OrilliaMatters received the following letter from Kate Grigg in response to recent articles about the city's ambitious waterfront development plan, which the new city council has made its No. 1 priority for the coming term.
Many of the best, most interesting things aren’t planned, they just happen. Nobody planned Broadway, for instance, or Vincent van Gogh or the Northern Lights.
Making plans and throwing money around is no panacea, especially when it comes to humans tampering with the natural world, as Orillia now wants to tamper with its waterfront.
Not that there aren’t good and successful plans. But good and successful plans are usually subsidiary to some more original, authentic inspiration.
The famous and beautiful Royal Crescent in Bath, England, for example, was planned in response to the number of people flocking to that city. But people were flocking to Bath because of the spas, because of the hot springs which were unplanned, natural things.
There’s a difference between arbitrary, artificial plans and things that come into being organically. Is it wise to decide that Orillia needs four-season interest and therefore four-season interest will somehow be manufactured?
Nearly all the good things about Orillia so far have been unplanned: the twinned lakes, the waterfront, Stephen Leacock, Gordon Lightfoot, etc.
And all the important things that have happened at the park up until now have been real not artificial: the steamboats whose carcasses are buried by the shore, the asylum for idiots, the boat works that supported the war, visits by the Queen and Champlain, French’s stand. All based in real life, real events that unfolded unpredictably, and all things that created atmosphere, a sense of place.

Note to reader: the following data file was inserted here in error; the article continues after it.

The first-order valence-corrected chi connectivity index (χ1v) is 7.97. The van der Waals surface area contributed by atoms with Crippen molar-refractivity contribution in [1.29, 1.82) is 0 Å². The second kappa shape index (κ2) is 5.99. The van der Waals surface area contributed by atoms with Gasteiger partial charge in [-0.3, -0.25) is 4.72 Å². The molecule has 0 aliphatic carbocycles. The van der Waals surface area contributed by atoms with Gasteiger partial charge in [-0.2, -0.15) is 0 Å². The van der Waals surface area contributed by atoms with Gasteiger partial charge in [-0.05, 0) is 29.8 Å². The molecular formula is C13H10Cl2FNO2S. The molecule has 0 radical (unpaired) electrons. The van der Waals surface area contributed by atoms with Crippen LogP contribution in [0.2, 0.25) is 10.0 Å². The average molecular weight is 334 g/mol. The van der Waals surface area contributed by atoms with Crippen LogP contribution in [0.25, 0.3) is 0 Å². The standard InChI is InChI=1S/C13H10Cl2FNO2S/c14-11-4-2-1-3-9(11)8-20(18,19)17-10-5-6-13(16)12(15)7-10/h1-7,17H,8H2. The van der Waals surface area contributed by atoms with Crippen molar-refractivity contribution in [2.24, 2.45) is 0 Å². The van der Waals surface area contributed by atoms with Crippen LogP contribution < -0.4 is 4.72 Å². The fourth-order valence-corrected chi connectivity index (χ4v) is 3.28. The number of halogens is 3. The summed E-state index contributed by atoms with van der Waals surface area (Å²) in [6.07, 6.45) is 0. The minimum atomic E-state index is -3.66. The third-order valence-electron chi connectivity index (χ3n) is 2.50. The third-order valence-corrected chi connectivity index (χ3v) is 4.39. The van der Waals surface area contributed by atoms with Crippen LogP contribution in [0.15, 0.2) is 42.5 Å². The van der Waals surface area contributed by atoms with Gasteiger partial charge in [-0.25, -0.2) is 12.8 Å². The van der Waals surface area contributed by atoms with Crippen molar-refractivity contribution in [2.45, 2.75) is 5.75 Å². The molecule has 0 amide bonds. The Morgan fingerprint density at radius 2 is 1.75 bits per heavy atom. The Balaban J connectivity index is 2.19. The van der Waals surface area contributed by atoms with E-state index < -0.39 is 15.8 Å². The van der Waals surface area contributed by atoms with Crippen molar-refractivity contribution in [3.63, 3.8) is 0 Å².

The artificial berms that were installed at Couchiching Beach Park (at the suggestion of consultants) are the least used area of the park, the emptiest and most lifeless. The water feature at the new library, however tastefully designed, also seems to lack appeal.
The town of Gravenhurst had a pleasing natural waterfront where the Segwun and Wenonah II dock (and what could be more charming?) until a developer was hired to install an artificial shopping and dining complex on the wharf, somehow believing that concrete and commercialism go hand in hand with cold bright lakes and northern wilderness. (I don’t know if it’s successful or not. After seeing it once I never went back.)
Toronto built Ontario Place, an artificial theme park that is now defunct. And in an attempt to make itself as cool as New York City, Toronto has recently created an embarrassing imitation of Times Square at Dundas and Yonge, in the mistaken belief that you can force things like the chutzpah of New York to happen.
And do we need to mention the disturbing example of Niagara Falls, where apparently the more monumental the natural beauty, the more monumental human stupidity.
Things need to evolve naturally.
Downtown density and walkable neighbourhoods are good and desirable, as are variations in housing and demographics.
And since empty buildings and stores have appeared downtown the natural step would be to revamp and repurpose those empty buildings (and perhaps even sections of cavernous churches) into condos, townhouses, and apartments (in styles from industrial to New York brownstone and bijou).
Any good interior decorator will tell you that if you want your house (or in this case town) to be beautiful but still feel like home, if you want it feel genuine, you should rearrange the things you have before going out to buy new.
West Ridge is a perfect example of impersonal development. The same structures can be found on the outskirts of any town in North America and in no way indicate who or where you are.
So instead of building on the waterfront why not rearrange what we already have?
Someone with a little vision could rework the Metro plaza into a mix of residential and commercial uses while leaving the valuable natural buffer behind the plaza intact.
Housing developments are a dime a dozen but green space, especially a waterfront like Orillia’s, is irreplaceable.
A tantalizing glimpse of the waterfront from Coldwater Road could and should be incorporated but it should be a gateway of a kind that is in sync with what it is revealing –- the natural world, not traffic and busy thoroughfares.
And while it may not be cheaper to revamp (builders and developers are always going to tell you that) money shouldn’t be the determining factor in such an undertaking. Making a mistake with the waterfront will be a far higher price to pay.
Nor is there any need to rush. It’s not about this or that person wanting things done. It’s about doing something right and lasting. “Follow your instinct” and “don’t hurry” are the two life principles that ignored most often lead to regret.